By Dady Chery
As of October 28, 2010, over 300 Haitian brothers and sisters have died, and more than 4,000 have fallen ill of cholera. The press immediately blamed “poor sanitation in the camps” for the cholera outbreak, although:
- Cholera had been absent from Haiti for more than 100 years. The impossibility of Vibrio cholera bacteria appearing from thin air made it patently clear that the disease came from a foreign source.
- The outbreak began, not in a crowded refugee camp in an earthquake-ravaged city, but in the pristine small towns of St. Marc and Mirebalais.
- Except for a minority of idiots or intransigents, as one is apt to find anywhere, residents of the afflicted towns had for years been boiling their drinking water or securing bottled water.
- A group of prisoners without access to rivers and streams came down with acute cases of the infection.
- Residents of l’Ile de la Gonave, an island well insulated from mainland Haiti by a body of sea water, came down with the disease.
Insistent reports that the focus of the disease is a Nepalese MINUSTAH base on a hill in Mirebalais led the Associated Press and Al Jazeera to dig deeper into this story. The reporters found brown, stinking, frothing human waste flowing from a septic tank behind the base and downhill into the Meille — a tributary of the Artibonite River (see video below). The Artibonite is lined by a valley that serves as the breadbasket of Haiti.
The U.N. searches itself yet again
The U.N. got a good start on investigating itself yesterday by taking pic axes to the base’s septic tank right in front of the incredulous AP and Al Jazeera reporters. More recently, the U.N. looked into the suffocation of 16-year old Gerard Jean Gilles in August 2010 by personnel in a MINUSTAH Nepalese base. The U.N.’s response was to shield its soldiers with U.N. immunity. Despite Haitian protests demanding that MINUSTAH leave the country, the U.N. Security Council unanimously renewed MINUSTAH’s mandate on October 14, 2010.
Does Vibrio Cholerae O1 Ogawa Biotype El Tor sound Haitian to you?
The cholera in Haiti is the same type that caused an outbreak of infections in Nepal this summer. Though one could argue that these bacteria cannot absolutely be pinpointed to Nepal as their source, because the same infection has afflicted many other places, it is certain that O1 Ogawa biotype El Tor has never before seen Haiti. Nepalese or no, this cholera came from a foreign source.
Blue Plastic Bags Labeled “Purified”
None of this explains why thousands of Haitians came down with acute cases of cholera after they had for years been on their guard about water-borne infections. Or why a group of prisoners came down with infections so severe that they died within hours. A dose of bacteria sufficiently high to kill a person within hours would most likely come from contaminated drinking water.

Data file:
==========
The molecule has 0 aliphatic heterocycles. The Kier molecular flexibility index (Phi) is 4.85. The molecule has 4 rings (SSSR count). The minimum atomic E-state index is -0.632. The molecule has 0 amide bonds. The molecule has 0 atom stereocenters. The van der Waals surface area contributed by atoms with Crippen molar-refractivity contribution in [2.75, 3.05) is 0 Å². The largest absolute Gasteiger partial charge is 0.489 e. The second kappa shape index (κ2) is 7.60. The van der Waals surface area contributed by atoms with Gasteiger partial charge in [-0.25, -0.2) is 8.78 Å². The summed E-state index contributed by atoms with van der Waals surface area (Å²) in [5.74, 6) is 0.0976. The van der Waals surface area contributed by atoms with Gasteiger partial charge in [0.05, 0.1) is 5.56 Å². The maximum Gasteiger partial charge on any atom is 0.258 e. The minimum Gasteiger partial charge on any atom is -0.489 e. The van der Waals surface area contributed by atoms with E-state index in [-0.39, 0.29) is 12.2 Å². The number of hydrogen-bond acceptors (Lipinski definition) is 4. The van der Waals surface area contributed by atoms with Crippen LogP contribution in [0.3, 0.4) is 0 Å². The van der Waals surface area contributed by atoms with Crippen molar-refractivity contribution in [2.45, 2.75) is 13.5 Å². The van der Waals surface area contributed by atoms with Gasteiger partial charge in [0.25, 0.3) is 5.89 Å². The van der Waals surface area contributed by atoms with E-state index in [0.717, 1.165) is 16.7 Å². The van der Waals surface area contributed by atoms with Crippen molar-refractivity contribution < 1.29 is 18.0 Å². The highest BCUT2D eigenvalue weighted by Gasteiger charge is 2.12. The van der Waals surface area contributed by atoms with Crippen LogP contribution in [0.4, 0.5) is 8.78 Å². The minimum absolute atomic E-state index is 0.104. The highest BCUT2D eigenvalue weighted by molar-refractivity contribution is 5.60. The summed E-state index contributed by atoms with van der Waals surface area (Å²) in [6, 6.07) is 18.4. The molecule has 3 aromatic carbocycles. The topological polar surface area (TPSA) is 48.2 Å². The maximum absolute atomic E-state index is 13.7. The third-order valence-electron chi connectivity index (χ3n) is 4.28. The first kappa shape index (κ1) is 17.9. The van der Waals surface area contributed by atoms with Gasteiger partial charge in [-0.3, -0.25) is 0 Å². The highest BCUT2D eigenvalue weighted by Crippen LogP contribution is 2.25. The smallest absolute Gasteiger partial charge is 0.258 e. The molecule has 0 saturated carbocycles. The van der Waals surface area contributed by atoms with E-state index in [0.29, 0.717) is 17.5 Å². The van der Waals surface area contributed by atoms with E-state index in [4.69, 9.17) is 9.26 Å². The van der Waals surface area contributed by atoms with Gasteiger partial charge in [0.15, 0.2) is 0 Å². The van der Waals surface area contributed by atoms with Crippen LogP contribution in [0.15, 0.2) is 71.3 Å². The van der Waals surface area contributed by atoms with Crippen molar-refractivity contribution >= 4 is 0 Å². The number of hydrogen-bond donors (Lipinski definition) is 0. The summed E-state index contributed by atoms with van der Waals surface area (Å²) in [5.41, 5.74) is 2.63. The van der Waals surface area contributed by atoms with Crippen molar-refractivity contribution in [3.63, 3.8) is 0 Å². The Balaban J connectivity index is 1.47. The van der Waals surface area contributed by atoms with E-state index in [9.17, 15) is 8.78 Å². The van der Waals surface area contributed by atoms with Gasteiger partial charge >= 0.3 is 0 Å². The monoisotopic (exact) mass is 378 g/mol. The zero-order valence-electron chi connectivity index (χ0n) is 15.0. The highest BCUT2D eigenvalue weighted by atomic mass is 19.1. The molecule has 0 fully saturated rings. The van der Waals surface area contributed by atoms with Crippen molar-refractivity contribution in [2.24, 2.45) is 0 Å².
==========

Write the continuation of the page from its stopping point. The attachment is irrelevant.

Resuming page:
Now, on October 27, Al Jazeera reports that: “Authorities are concerned that a number of those infected say they only drank supposedly treated water,” and the director general of Haiti’s health department, Mr. Gabriel Thimote, warns that blue plastic bags of water labeled “purified” should not be trusted because they are filled with untreated Artibonite river water.
These blue bags of so-called purified water were being distributed by the truckload to the population. If you have one of these blue bags or any bottled water that you consider suspect:
- Don’t drink the water.
- Save the full bag or bottle.
We call on journalists and public health workers in Haiti to secure this possibly tainted drinking water and submit it for analysis to medical testing laboratories or microbiology laboratories independent of the the U.S. government or the U.N. If any bottled water in Haiti turns out to be contaminated with cholera, there will be a lot to answer for and hell to pay.
Cholera Cases on l’Ile de la Gonave
I am quite interested to know how residents of an offshore Haitian island became infected with cholera. Were the blue bags shipped to La Gonave? If so, who paid for these bags? Who sent them to La Gonave, how were they shipped there, and who distributed them? And of course, it goes without saying that I would like to know if MINUSTAH personnel lacking in toilet training were also shipped to La Gonave.
An MSF Clinic Near a School
In regions where cholera is endemic, the continuing source of the cholera is usually the untreated waste effluent from hospitals and clinics. Therefore one can hardly blame the Haitian residents of St. Marc for being hopping mad at Medecins Sans Frontieres (MSF) for setting up a cholera clinic right next to a school in their town. It is a testament to Haitian self control that only stones were thrown at the clinic. Instead of listening to the townspeople’s concerns, MSF called in the police and a MINUSTAH Argentinian unit; then MSF put out the following statement:
“we believe in these coming days we are going to start to work with this community, to explain to them that there is no risk for them to have such a facility to treat these patients inside.”
Now, who is the visitor here? An already fragile Haitian infrastructure is being overwhelmed by an influx of foreigners, most of whom are the soldiers of modern-day colonialist armies (MINUSTAH, SouthCom, private mercenaries) and their softer arm of NGOs. There is a limit to Haitian graciousness. When you come to somebody’s home, you follow their rules. And, as one brother wrote about MINUSTAH, you sure as hell don’t take a dump in their living room. Else, you get kicked out.
Source: Haiti Chery
© Copyright 2010-2015 by Dady Chery
Video: UN Investigates Cholera Spread in Haiti
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